Comment author: Peter_Hurford  (EA Profile) 26 April 2018 07:00:14PM 3 points [-]

Thanks. I don't feel guilty about it. I just chose a different life. EA is still very important to me, but not as important as it once was. I think a lot of it is, like Joey said, the slow build up of small path changes over time.

Comment author: Nekoinentr 27 April 2018 07:26:55PM 3 points [-]


If you feel you've become much less EA, I wonder what many others who were very into it must feel. From the outside you seem extremely involved - .impact/Rethink Charity do a huge amount with limited resources, and it seems like you do substantial volunteering with them, which doesn't seem like putting little of yourself into EA. Thanks for what you do.

Comment author: Peter_Hurford  (EA Profile) 25 April 2018 03:27:20AM 1 point [-]

I'd like to see this. I have some data on this from the EA Survey and intend to follow up on something similar later this year.

Comment author: Nekoinentr 26 April 2018 05:35:46PM 0 points [-]

Please do share that data when you get a chance. You guys have a lot of fascinating data in those survey results, and while I understand you have limited time/resources, it would be a shame to see them go untapped.

Comment author: Peter_Hurford  (EA Profile) 25 April 2018 02:43:07AM 7 points [-]

Many aspects of this story sound kinda like things that have happened to me to make me less hardcore. I definitely still strongly affiliate with EA, donate ~15% / $30K, and spend about 20hrs/week on EA projects, but my college EA idealistic self expected me to donate ~$100K/yr by now or work full-time 60hrs/week on EA projects. I'm unsure how "bad" of a "value drift" this is, but definitely short of my full potential.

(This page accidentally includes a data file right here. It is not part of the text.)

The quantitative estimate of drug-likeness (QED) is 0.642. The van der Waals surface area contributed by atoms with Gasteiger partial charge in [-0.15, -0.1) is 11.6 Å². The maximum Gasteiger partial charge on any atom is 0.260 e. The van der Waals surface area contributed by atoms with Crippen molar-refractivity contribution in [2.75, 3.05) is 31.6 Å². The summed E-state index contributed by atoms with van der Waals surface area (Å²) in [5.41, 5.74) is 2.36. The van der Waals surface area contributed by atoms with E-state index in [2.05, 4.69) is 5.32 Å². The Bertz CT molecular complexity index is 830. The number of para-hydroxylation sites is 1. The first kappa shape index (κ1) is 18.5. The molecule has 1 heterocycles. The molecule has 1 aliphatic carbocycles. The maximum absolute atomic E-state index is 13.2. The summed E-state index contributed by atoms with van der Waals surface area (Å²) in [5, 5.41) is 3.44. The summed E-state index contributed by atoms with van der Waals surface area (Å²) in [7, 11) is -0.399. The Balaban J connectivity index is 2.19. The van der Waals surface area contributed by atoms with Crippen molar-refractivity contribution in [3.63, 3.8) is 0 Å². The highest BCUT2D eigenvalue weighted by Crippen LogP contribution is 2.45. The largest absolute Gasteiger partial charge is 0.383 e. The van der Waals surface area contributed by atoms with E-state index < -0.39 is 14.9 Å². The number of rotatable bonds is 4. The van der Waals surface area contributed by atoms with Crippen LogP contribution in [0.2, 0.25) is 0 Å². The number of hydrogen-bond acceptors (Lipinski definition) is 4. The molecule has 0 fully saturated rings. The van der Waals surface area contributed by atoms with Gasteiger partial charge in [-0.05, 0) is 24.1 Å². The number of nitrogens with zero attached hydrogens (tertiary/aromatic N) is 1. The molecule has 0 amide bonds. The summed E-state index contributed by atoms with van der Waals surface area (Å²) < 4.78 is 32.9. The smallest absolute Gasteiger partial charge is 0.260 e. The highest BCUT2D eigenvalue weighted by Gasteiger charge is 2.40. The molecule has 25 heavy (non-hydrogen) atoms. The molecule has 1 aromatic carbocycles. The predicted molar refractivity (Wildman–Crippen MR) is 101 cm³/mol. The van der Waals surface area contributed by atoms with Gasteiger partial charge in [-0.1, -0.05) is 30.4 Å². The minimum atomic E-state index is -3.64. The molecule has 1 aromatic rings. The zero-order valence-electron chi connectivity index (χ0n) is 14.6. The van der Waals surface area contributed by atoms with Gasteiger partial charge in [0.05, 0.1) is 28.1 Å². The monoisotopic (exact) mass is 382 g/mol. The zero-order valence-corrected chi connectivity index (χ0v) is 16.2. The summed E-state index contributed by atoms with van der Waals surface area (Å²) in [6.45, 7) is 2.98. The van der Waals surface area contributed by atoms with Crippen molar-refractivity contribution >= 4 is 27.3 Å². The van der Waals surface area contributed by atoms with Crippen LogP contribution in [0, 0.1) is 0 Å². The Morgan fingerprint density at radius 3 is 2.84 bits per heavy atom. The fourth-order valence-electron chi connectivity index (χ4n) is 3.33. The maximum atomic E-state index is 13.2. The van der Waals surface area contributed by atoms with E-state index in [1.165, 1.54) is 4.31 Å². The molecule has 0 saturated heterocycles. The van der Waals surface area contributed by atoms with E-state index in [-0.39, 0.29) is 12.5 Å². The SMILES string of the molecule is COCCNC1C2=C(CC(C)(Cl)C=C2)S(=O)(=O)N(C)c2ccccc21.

Comment author: Nekoinentr 26 April 2018 05:34:38PM 2 points [-]

Maybe your college EA idealistic self expectation's were never that likely, so you shouldn't beat yourself up about them.

Comment author: Nekoinentr 12 March 2018 05:31:45PM 0 points [-]

It's no big deal, but your formatting is a little different from the normal forum formatting - it might be worth requesting .impact provide a button to clear extraneous formatting via the issues link at

Comment author: Nekoinentr 04 January 2018 07:34:04AM 2 points [-]

For example, suppose you see an idea for an effective charity on Charity Science. You contact them and they provide you with advice and link you up with potential cofounders.

Have they done this for anyone?

Comment author: Richenda  (EA Profile) 04 January 2018 04:41:57AM 2 points [-]

We agree about the EA Hub. However we were overstretched across too many projects, and have been in the process of identifying which things to prioritise, and which cost-effective things we can deliver to a high standard. This assessment and decisions in the next few months will be critical for the direction of the site.

Comment author: Nekoinentr 04 January 2018 07:25:35AM 4 points [-]

Surely if someone gave you a few hundred dollars to sustain a staff member such as yourself to spend a few man days leveraging volunteer tech & design effort, you'd do it? So less a matter of prioritizing things and more a matter of the EA Community Fund covering low hanging fruit like this so you don't have to take time you presumably don't have laboriously convincing someone that this is worth those few hundred dollars.